New Revenue Rule on Crypto


The new rule (Rev. Rule 2019-24) can be found here.  It has not yet been published in an Internal Revenue Bulletin, but presumably will be soon.  There has also been an update to the IRS's FAQs on Crypto located here.

The point of the new Rev. Rule is to address what happens when you receive a new series of tokens in connection with a hard fork (you have taxable ordinary income once you can trade the tokens received).

However, there are a number of other statements in the ruling that were interesting.

  • First, there had been some ambiguity before as to whether you had taxable income if the protocol changed in a material way, but you simply kept the same number of tokens.  This Rev. Rule now clearly says that such a change is not a taxable event -- apparently even if the network changes dramatically, say from an ERC-20 network to something else.  I believe that conclusion supports the suggestion elsewhere in this blog that Crypto Sponsors should create a genesis block to hold the "founders' share" as early as possible even if the protocol is still in development and likely to undergo significant changes (because those changes won't be treated as taxable events).

  • Second, it was previously unclear when you had to recognize taxable income if you were credited with tokens, but the tokens were locked up.  The Rev. Rule appears to say that if you receive tokens other than in connection with the performance of services and use the "cash method of accounting," you have income only once the Token is tradable -- which not only implies that all lock ups or smart contract restrictions have expired, but also that the crypto currency exchange that manages the wallet holding the tokens supports trading in those tokens.  The Rev. Rule specifically says:

"For example, a taxpayer does not have dominion and control if the address to which the cryptocurrency is airdropped is contained in a wallet managed through a cryptocurrency exchange and the cryptocurrency exchange does not support the newly-created cryptocurrency such that the airdropped cryptocurrency is not immediately credited to the taxpayer’s account at the cryptocurrency exchange. If the taxpayer later acquires the ability to transfer, sell, exchange, or otherwise dispose of the cryptocurrency, the taxpayer is treated as receiving the cryptocurrency at that time."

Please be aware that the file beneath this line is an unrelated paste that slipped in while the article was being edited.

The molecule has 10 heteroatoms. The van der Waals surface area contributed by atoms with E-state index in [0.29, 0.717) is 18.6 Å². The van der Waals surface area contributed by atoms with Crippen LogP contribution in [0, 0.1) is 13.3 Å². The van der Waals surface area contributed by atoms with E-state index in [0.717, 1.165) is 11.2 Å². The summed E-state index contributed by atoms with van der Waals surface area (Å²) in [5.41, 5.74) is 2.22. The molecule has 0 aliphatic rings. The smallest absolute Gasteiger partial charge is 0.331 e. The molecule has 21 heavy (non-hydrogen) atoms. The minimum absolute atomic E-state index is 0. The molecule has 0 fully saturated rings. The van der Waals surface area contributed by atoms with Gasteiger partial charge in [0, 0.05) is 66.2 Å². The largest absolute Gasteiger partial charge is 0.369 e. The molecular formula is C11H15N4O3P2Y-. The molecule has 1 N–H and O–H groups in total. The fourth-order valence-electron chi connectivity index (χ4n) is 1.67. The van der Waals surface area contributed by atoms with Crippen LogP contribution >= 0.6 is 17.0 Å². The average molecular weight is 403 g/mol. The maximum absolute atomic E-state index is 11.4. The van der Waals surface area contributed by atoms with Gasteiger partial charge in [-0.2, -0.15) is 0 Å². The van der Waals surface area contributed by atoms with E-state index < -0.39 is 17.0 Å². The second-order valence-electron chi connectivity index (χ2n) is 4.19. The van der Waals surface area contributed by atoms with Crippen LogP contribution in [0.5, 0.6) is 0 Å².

Its not clear if that conclusion applies to tokens received as dividends on corporate equity, or upon an exchange of tokens for other tokens, but the same logic should apply (the IRS's publication on sales or exchanges, (544) specifically says, "You do not constructively receive money or unlike property if your control of receiving it is subject to substantial limitations or restrictions. However, you constructively receive money or unlike property when the limitations or restrictions lapse, expire, or are waived."
  • Finally, it's worth pointing out that income from a hard fork is ordinary income.  That conclusion would suggest that  income from staking and income from an inflationary issuance is also ordinary.  Not only is ordinary income taxed at higher rates than capital gains income, but it is more likely to be treated as UBTI (bad for tax exempt holders) or as "Effectively Connected Income" (bad for foreign holders with US activities).  There are lots of other factors that must be present to cause such adverse treatment, but the risk is higher for ordinary income than it is for capital gain income.  The ruling does not specifically address these issues, but it will likely be a factor in the relevant determination.


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